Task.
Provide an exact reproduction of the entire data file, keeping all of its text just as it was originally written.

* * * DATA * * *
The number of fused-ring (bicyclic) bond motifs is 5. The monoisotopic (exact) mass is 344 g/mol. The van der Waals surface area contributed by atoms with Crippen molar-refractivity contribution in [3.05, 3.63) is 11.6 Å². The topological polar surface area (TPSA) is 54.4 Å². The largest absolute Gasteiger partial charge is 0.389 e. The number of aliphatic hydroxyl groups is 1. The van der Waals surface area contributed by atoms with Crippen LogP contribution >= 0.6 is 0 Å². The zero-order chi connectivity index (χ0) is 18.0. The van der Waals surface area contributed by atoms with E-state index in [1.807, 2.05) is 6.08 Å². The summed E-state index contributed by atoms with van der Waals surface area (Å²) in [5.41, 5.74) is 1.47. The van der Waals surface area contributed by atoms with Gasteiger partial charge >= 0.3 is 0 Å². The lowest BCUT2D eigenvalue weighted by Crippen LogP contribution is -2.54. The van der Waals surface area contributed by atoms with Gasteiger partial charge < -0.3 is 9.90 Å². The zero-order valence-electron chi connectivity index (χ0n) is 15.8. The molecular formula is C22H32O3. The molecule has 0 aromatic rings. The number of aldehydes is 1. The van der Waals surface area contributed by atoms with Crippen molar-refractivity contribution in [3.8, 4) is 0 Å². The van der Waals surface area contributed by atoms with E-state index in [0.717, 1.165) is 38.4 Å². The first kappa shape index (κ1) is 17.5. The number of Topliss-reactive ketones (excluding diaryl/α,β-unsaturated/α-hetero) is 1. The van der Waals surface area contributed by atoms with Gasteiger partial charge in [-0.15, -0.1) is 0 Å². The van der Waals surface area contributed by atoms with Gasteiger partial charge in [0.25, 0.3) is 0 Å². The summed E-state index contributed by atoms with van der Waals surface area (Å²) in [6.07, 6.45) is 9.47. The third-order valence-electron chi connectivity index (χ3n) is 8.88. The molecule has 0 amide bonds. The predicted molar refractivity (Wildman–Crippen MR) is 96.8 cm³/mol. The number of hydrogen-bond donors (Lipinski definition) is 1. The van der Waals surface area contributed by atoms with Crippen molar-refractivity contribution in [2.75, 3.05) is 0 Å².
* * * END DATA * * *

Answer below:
The number of fused-ring (bicyclic) bond motifs is 5. The monoisotopic (exact) mass is 344 g/mol. The van der Waals surface area contributed by atoms with Crippen molar-refractivity contribution in [3.05, 3.63) is 11.6 Å². The topological polar surface area (TPSA) is 54.4 Å². The largest absolute Gasteiger partial charge is 0.389 e. The number of aliphatic hydroxyl groups is 1. The van der Waals surface area contributed by atoms with Crippen LogP contribution >= 0.6 is 0 Å². The zero-order chi connectivity index (χ0) is 18.0. The van der Waals surface area contributed by atoms with E-state index in [1.807, 2.05) is 6.08 Å². The summed E-state index contributed by atoms with van der Waals surface area (Å²) in [5.41, 5.74) is 1.47. The van der Waals surface area contributed by atoms with Gasteiger partial charge >= 0.3 is 0 Å². The lowest BCUT2D eigenvalue weighted by Crippen LogP contribution is -2.54. The van der Waals surface area contributed by atoms with Gasteiger partial charge < -0.3 is 9.90 Å². The zero-order valence-electron chi connectivity index (χ0n) is 15.8. The molecular formula is C22H32O3. The molecule has 0 aromatic rings. The number of aldehydes is 1. The van der Waals surface area contributed by atoms with Crippen molar-refractivity contribution in [3.8, 4) is 0 Å². The van der Waals surface area contributed by atoms with E-state index in [0.717, 1.165) is 38.4 Å². The first kappa shape index (κ1) is 17.5. The number of Topliss-reactive ketones (excluding diaryl/α,β-unsaturated/α-hetero) is 1. The van der Waals surface area contributed by atoms with Gasteiger partial charge in [-0.15, -0.1) is 0 Å². The van der Waals surface area contributed by atoms with Gasteiger partial charge in [0.25, 0.3) is 0 Å². The summed E-state index contributed by atoms with van der Waals surface area (Å²) in [6.07, 6.45) is 9.47. The third-order valence-electron chi connectivity index (χ3n) is 8.88. The molecule has 0 amide bonds. The predicted molar refractivity (Wildman–Crippen MR) is 96.8 cm³/mol. The number of hydrogen-bond donors (Lipinski definition) is 1. The van der Waals surface area contributed by atoms with Crippen molar-refractivity contribution in [2.75, 3.05) is 0 Å².